A visual look at the Indian National Budget

I’ve always been troubled by the fact that I never really understood how much our budget numbers were. Every article I read stats are thrown about, 2% of GDP, 6% growth, spending of $250Mn, etc, but they are never put in context. How much do we spend for Defence? What are Sonia Gandhi’s “social” schemes really going to cost? Did you know India had a department for AIDS control? How much do they spend a year?

Hence, this year I start a series, and hope to compound this post every year to show the trend of key aspects of the Indian national budget. This is built using Tableau  a fantabulous quick analysis software that I used to break down the budget components. I intend this to be a living Tableau sheet which will grow with more figures and graphs over time.

Note: All figures are in Crores. So if a number says 10K that means that value is 10,000 Crores.

First, the basics. How much does the government earn and how much does it spend! All incoming money in the budget is termed as Receipts and all outgoing money is termed as Expenditure. Out of receipts, money earned from income sources like taxes are named income. So here is a graph of Income vs Expenditure. The difference between the two is basically what they call the Budget fiscal deficit!

Look at the chart below. Last year we spent roughly 14.3 lakh crores and made 8.7 lakh crores. This year we’re budgeted to spend 16.6 lakh crores and make about 10.5 lakh crores. So we roughly make only 57-60% in income as we spend!

Now, our budget is not balanced (It has a deficit). Aamdhani athanni Kharcha Rupaiya. So where do we get the money so that we’re able to spend more than we earn? We borrow that’s where! We borrow from the World bank/Asian Development Bank, other countries (Basically sell them treasury bonds type thingies) and we borrow from our own people (When you buy a National Savings Certificate, you’re basically lending the govt. money to spend). How much do we borrow each year? Well basically we need to finance our deficit. So we borrow about as much as the difference between our income and our expenditure. The chart below shows our borrowings for the last 3 years.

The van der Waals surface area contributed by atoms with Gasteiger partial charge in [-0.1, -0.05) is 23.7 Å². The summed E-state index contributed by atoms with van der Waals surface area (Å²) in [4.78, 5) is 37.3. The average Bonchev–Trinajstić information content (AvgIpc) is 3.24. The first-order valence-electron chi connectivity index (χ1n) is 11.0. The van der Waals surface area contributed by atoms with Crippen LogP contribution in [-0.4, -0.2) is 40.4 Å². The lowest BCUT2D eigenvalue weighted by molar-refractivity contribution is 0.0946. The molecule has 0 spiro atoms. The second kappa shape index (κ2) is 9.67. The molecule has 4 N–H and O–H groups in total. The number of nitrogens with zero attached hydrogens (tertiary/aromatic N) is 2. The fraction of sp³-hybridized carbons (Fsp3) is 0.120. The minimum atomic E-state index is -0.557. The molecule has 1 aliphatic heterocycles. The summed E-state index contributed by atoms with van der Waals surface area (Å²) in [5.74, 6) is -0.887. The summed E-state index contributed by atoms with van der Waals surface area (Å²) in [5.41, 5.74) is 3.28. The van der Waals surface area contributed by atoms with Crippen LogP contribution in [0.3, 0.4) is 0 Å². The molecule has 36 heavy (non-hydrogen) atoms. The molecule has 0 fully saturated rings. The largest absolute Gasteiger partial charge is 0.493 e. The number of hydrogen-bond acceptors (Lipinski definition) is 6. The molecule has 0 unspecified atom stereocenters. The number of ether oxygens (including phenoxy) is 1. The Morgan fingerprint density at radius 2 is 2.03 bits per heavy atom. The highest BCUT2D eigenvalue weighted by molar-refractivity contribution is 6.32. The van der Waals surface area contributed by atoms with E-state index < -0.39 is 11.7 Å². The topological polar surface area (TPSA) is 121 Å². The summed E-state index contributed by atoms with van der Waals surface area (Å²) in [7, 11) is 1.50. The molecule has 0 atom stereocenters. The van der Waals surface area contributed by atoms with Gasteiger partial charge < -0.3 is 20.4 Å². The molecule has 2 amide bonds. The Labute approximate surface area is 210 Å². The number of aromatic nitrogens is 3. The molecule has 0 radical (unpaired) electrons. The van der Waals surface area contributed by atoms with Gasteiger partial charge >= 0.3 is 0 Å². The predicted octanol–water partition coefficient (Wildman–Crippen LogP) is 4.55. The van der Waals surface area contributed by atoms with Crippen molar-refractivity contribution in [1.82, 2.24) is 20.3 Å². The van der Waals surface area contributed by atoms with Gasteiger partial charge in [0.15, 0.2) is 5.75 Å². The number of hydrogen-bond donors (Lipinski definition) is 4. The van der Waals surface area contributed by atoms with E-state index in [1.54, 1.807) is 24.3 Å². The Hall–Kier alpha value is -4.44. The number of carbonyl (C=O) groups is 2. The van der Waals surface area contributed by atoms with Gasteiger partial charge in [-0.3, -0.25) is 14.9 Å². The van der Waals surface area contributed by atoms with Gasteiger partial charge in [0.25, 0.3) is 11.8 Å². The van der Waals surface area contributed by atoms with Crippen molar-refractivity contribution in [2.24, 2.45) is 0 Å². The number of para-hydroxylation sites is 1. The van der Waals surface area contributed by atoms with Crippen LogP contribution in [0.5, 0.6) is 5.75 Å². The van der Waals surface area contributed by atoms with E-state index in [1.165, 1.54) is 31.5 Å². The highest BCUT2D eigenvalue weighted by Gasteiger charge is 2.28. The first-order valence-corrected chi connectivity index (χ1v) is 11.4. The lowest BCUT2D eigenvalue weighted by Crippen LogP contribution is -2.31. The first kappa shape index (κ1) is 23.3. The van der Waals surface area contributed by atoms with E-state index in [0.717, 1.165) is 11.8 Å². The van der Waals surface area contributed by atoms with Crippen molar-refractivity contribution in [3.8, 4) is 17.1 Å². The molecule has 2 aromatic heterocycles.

We borrowed roughly 5.2 lakh Crores each year for the last year. Please note that these are new loans. This is NOT the total National debt. We add roughly 5 Lakh Crores to our national debt each year and we repay roughly 1.1 Lakh Crores (This number is understated. I haven’t found a source for the amount of the difference. I’ll update once I have that, but it shouldn’t be a lot) of old loans. So we add about 4 Lakh Crores to our total National Debt every year! Are you reassured that we’re not living out of our means. I bet that Food Security Bill is beginning to look real good now huh!

Straw poll. How much of our governments total receipts comes from taxes. Well, they do tax us a lot don’t they. I’m sure our taxes cover most of it right? WRONG! Our taxes only cover roughly 50% of the governments spending. A massive 30-40% of it comes from debt. So if we wanted to balance our budget, we’d need to cut spending by a massive 40%. The good news though. The Tax revenue percentage of total revenue has been increasing and the Debt % has been decreasing. Well that just says we shouldn’t hope for a tax break any time soon!

There is nothing certain but death and taxes! We pay a lot of taxes. We pay a lot of type of taxes. At the petrol pump, at the restaurant, from our salaries. How do these add up. Which are the biggest earners for the government? Well, corporation taxes or taxes on companies are the leaders by a long mile. Income taxes are second. Growth rate of income taxes are more than 20% whereas growth rate of corporation taxes are about 10-17% per year on average.

Notice that Service Tax will almost double this year from two years ago. When Pranab Mukherjee stood in Parliament and said, “I must be cruel only to be kind”, he wasn’t joking huh! His changes in the Service Tax Regime are set to double collections!

I know you’re thinking, Customs, Excise, how do they bring in so much? Those people at the airports actually collect taxes? Well this is mostly from fuel. The Customs duty and Central Excise Duty on fuel is a massive contributor (Almost 30% combined – see second graph) to the central government tax revenues. And they talk as if they’re so kind in giving us fuel subsidies.

That’s all for now. I’ll have another post with details on expenditure soon! Thanks.

Here is the source for all data http://indiabudget.nic.in/

Here is the link to the full tableau if you’d like to play around. http://public.tableausoftware.com/workbooks/IndianNationalBudget

(I think you may need to sign up for Tableau public)


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